(667e) CFD Simulation of the Wind Turbine Performance Under Rainy Conditions | AIChE

(667e) CFD Simulation of the Wind Turbine Performance Under Rainy Conditions


Cheshmberah, A. - Presenter, Illinois Institute of Technology (IIT)

Wind turbines operate in open environments and their performance is affected by the atmospheric conditions, including rain. Rain affects the performance of a wind turbine by reducing the momentum of the boundary layer as a result of rain droplets forming a water layer adhering to the turbine blade surface and consequently changing  the condition of its properties.

To obtain a better understanding of the effect of rain, which provides valuable information in deciding the site for a new wind turbine, a multiphase computational fluid dynamics (CFD) model to simulate wind turbine performance was developed.  In our model, the Lagrangian Discrete Phase Model (DPM) capable of simulating rain droplets was coupled with the Eulerian Volume of Fluid (VOF) models capable of simulating the water layer formation and flow over the wind turbine blades. The coupling between DPM and VOF models was implemented by adding two source terms to the VOF model’s continuity and momentum equations. As each rain droplet hits the blade’s surface or enters the water layer around it, the droplet is removed from the computational domain and its effect is accounted for by adding an instantaneous source term to each of the VOF’s mass and momentum equations.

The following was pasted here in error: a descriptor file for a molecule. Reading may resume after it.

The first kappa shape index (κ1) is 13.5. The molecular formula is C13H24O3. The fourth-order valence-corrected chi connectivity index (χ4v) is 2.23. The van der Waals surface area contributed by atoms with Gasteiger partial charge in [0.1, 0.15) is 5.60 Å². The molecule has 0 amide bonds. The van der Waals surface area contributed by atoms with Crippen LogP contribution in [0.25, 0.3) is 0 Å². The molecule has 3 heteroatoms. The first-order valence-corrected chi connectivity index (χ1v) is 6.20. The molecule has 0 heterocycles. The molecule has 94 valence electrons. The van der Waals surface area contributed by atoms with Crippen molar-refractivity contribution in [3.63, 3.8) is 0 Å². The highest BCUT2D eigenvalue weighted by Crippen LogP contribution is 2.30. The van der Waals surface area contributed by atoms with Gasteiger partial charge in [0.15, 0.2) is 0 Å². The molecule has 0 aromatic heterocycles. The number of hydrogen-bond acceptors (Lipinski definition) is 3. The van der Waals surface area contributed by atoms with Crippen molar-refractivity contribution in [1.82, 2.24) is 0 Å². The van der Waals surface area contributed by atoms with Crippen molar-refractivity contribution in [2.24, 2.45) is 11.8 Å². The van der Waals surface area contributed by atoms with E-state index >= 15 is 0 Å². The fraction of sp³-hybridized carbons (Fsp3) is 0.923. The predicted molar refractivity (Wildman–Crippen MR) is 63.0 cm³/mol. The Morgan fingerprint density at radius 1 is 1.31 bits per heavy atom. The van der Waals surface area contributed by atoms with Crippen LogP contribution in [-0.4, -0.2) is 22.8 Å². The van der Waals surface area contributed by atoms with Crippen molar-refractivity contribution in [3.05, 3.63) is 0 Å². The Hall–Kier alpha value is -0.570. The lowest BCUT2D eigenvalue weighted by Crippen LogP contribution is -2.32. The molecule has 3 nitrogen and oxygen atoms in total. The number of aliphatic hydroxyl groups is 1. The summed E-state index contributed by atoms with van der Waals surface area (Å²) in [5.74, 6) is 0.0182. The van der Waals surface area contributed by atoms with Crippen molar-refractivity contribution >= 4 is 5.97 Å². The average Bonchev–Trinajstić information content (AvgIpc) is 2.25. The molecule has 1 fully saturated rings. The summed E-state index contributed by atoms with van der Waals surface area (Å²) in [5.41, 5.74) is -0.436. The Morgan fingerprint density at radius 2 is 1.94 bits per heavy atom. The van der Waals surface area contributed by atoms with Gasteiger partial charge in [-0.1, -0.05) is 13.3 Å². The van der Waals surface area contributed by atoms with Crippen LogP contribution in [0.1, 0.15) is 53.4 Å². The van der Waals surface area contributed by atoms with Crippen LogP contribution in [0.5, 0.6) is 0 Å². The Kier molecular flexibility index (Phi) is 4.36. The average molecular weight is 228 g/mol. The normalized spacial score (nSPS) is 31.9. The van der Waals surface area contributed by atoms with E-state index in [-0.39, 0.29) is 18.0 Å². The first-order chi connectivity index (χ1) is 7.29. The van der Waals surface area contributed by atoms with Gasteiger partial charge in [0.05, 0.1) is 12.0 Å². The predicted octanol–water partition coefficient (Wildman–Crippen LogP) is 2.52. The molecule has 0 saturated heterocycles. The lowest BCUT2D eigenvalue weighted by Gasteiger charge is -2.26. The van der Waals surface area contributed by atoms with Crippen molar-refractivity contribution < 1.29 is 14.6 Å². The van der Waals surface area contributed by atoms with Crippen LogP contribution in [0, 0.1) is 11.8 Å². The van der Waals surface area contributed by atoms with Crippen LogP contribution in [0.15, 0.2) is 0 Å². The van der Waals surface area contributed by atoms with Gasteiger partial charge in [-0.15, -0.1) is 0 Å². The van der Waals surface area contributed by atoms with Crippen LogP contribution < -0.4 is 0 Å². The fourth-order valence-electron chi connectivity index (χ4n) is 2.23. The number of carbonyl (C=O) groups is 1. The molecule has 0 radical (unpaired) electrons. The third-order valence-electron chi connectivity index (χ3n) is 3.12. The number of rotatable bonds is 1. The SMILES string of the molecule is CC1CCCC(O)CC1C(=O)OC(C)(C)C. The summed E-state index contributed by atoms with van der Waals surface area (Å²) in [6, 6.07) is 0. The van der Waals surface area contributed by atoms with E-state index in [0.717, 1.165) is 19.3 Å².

Initially, we applied our model to simulate air and rain flow patterns using wind turbine blade airfoil NREL S809 and studied the effect of rain at different angles of attack, surface property of the airfoil, and rainfall rate. Our simulation showed that, the wetting surface has higher lift and lower drag coefficients, both favorable, in comparison with a non-wetting surface. This behavior is mainly due to the added roughness caused by water on a non-wettable surface, which leads to increase in drag force and decrease in lift force. Due to the dominating effect of surface tension compared to droplet momentum, increasing the rainfall rate will alter the performance of the airfoil only up to a certain rainfall rate at which a water layer is formed all over the airfoil.  Once the rainfall rate is high enough to immerse the entire upper surface of the airfoil under water, a further increase in the rainfall rate will not have a tangible effect on the performance of the airfoil. Regarding the effect of angle of attack, our calculated results showed that, due to the upward momentum that the droplets add to the airfoil at higher angles of attack, in rainy conditions the lift coefficient continues to increase even past the single-phase stall angle. However, this increase in lift is accompanied by a significant increase in drag coefficient caused by flow separation.

In addition, numerical simulations were performed to study the performance of three dimensional wind turbines in both no-rain and rainy conditions.